Friday Froth: Crossing The Line To Find Some Rare Beer

James Gribbon

We can't always get what we want in Connecticut. Somewhere in the stone paved and torch-lit corners of our state's liquor legislation sit musty arcana which chased my beloved Avery brewing out of state, banned Festbier for two inexplicable years, and didn't allow Yeungling into town until at least fifteen years too late. It was the second decade of the 21st century before Connecticut blue laws - enacted circa 1655, and the scourge of mid-90s Jon Favreau - allowed Sunday sales, and package stores were allowed to stay open later than 8pm, in fear of a man who got the electric chair in 1960. "Steady habits," indeed.

When we couldn't get what we wanted, we took part in the grand American tradition of law-skirting, and just drove to New York. After all it's, like, right there. I was on no such quest when I found myself in midtown Manhattan a few weeks back with two hours to spare, and two blocks from The Ginger Man in the lower 30s. You want Hill Farmstead? They have Hill Farmstead. 

And we'll get to that, but first: story time! This is a story about how to make brown ale not-boring. Many moons ago, I told you about Barrier Brewing, "a small new brewer in Oceanside on the south shore of Long Island just inland of Long Beach." Then hurricane Sandy happened, and the parts of Barrier which weren't  launched into orbit were drowned. Nature killed Barrier before its fourth birthday, because nature can be a real dick.

This was a bummer, because their Evil Giant rye IPA was a winner, but many things have happened since then, and I had completely forgotten about Barrier until I saw their Barnacle brown ale on the menu at the G-Man. I was stoked just to see they were back among us, and I'm a huge fan of zombies in pretty much any context, so I couldn't order it fast enough. 

Brown ales tend to line up somewhere aft of hind teat in most modern beer drinkers' mental lineups. They're viewed as one-note and stultifyingly similar. Yeah, hi! My name's James, and I don't care.

Barnacle poured a very deep ruby red with a medium head which dissolved into a thin band around the glass. The roasty, caramelized nose carried right over into the flavor. Slightly rich, but without the weight, it was easy to take big swigs of this one, and the hops were light to nonexistent. If you've had enough hops to know you don't like them, or just aren't in the mood and want a solid, 6+% dark beer, this is for you. I can absolutely see drinking a few of these outdoors as smoke from a backyard fire soaks into my sweater.

If you're a bit more adventurous, you can utilize the wormhole of New York's more varied distribution to gain yourself some Perennial Hopfentea. Perennial Artisan Ales is a St. Louis brewer who unhelpfully describes this as "Berliner Weisse with Tropical Blend." The menu at The Ginger Man said it is made with tea, which makes sense based on the name, but yeah "tropical blend" is all you're going to get. There's a papaya,  hibiscus, and maybe some rose hips on the label, but I've no idea if that's what's in the beer or not, and those are all the clues you're getting. It's not much, but Dr. Livingstone sailed up the Zambezi with less.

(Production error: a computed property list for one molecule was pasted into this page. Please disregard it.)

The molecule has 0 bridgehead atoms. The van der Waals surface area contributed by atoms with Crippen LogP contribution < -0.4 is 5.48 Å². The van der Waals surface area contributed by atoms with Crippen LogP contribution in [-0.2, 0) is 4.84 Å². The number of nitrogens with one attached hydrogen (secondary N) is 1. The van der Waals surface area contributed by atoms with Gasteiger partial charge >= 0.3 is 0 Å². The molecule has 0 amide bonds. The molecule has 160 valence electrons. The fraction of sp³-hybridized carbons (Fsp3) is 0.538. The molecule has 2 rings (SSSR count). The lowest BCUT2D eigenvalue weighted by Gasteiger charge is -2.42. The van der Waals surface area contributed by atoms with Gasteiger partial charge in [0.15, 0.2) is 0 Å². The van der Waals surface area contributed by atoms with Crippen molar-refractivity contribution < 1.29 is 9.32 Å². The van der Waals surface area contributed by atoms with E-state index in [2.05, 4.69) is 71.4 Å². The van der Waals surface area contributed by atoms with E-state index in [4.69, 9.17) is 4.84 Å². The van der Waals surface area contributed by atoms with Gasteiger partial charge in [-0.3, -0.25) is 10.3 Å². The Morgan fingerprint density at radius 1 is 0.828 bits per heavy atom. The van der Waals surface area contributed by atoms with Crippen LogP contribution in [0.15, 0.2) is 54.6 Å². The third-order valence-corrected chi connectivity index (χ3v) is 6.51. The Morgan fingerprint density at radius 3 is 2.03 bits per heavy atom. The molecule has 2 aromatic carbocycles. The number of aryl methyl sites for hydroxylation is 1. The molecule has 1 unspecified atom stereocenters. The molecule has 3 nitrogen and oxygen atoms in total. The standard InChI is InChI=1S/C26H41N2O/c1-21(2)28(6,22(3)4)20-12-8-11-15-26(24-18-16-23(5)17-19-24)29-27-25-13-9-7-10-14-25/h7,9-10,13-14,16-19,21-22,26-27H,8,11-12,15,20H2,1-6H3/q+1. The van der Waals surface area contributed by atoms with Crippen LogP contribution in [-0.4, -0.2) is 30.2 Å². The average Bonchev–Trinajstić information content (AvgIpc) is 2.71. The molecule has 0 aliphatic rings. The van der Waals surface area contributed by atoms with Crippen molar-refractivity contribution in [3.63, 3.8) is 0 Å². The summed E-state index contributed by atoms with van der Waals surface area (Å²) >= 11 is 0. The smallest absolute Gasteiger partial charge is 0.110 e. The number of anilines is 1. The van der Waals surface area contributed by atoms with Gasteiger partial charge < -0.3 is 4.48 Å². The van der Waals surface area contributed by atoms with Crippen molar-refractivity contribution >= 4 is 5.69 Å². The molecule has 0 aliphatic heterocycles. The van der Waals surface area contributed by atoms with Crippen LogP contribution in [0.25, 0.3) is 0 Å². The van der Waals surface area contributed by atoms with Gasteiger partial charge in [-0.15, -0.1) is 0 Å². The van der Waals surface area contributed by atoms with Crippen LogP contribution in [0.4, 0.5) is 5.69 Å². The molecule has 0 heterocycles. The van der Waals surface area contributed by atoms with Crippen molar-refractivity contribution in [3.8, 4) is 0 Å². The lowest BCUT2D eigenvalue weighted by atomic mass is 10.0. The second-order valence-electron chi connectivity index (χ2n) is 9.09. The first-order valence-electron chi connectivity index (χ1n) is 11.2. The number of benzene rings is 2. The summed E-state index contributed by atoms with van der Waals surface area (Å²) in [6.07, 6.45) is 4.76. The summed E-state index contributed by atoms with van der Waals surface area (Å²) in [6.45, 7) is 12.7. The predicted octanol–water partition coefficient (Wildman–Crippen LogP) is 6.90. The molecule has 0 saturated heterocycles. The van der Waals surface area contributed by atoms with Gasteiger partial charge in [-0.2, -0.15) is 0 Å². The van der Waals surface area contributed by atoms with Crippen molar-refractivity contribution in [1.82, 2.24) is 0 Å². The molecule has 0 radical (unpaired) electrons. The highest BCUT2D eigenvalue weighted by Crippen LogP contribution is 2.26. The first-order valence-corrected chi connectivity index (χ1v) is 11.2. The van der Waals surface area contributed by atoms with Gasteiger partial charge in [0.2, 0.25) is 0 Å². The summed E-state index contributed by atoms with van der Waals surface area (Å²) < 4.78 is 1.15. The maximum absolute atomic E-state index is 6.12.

Hopfentea pours a slightly hazy orange color with zero head and tiny ring of bubbles around the rim of the glass. The nose is all tart, with hints of orange and cinnamon. Big sourness and orange flavor follow on the first sip. The citrus stays through a dry finish, and remains as the predominant flavor while the acid remains to poke at your tongue. I didn't get much tea, maybe a ghost of tannins, but they were difficult to distinguish in the bath of lactobacillus. I wasn't enthralled but, as a new experience, it was rewarding.

Drink Hill Farmstead beer whenever you get the chance. Seriously. This is my rule, hard and fast, and one I followed as soon as I saw Grassroots Brother Soigne on the tap list. The name is a little confusing, as you won't see "Hill Farmstead" anywhere on the label. If you recognize the red chalice on the green background, then bully for you. This will be another example of a brewery not bothering to tell you sh*t about their beer, though. Here is HF's web page regarding Grassroots Brewing, and godspeed on finding out the connection, or why they're named that. Anyway, the short version is Grassroots was an existing brand name from Shaun Hill's time in Denmark, they're mostly collaborations with other brewers, and this one was accomplished with input from Luc Bim Lafontaine of Brasserie Dieu du Ciel in Quebec. 

Brother Soigne ("elegant" or "well dressed" more or less), is a 5% saison, and in the glass it's a bit like the color of cooked acorn squash. In more conventional terms, it's a hazy orange which glows when held up to the light. It has a thin head, but it stays. There is a slightly tart aroma, with a bare hint of Belgian yeast. Tartness vanishes on the tongue midway through the first sip, and there are floral yeast and stronger grape notes to the flavor. Lively and pretty big for a saison, it is outstanding as a standalone drink, but would make an able replacement for wine when paired with lunch or dinner, cheeses, or charcuterie. My notes close by calling it "a singularly remarkable table beer."  

The closest point of entry for obtaining these beers is the literal one, Port Chester Beer, directly across the border in Byram, or places like the Ginger ManRattle'n'Hum, or the Blind Tiger in the city. Go forth, be fruitful, and multiply your check-ins. See you out there.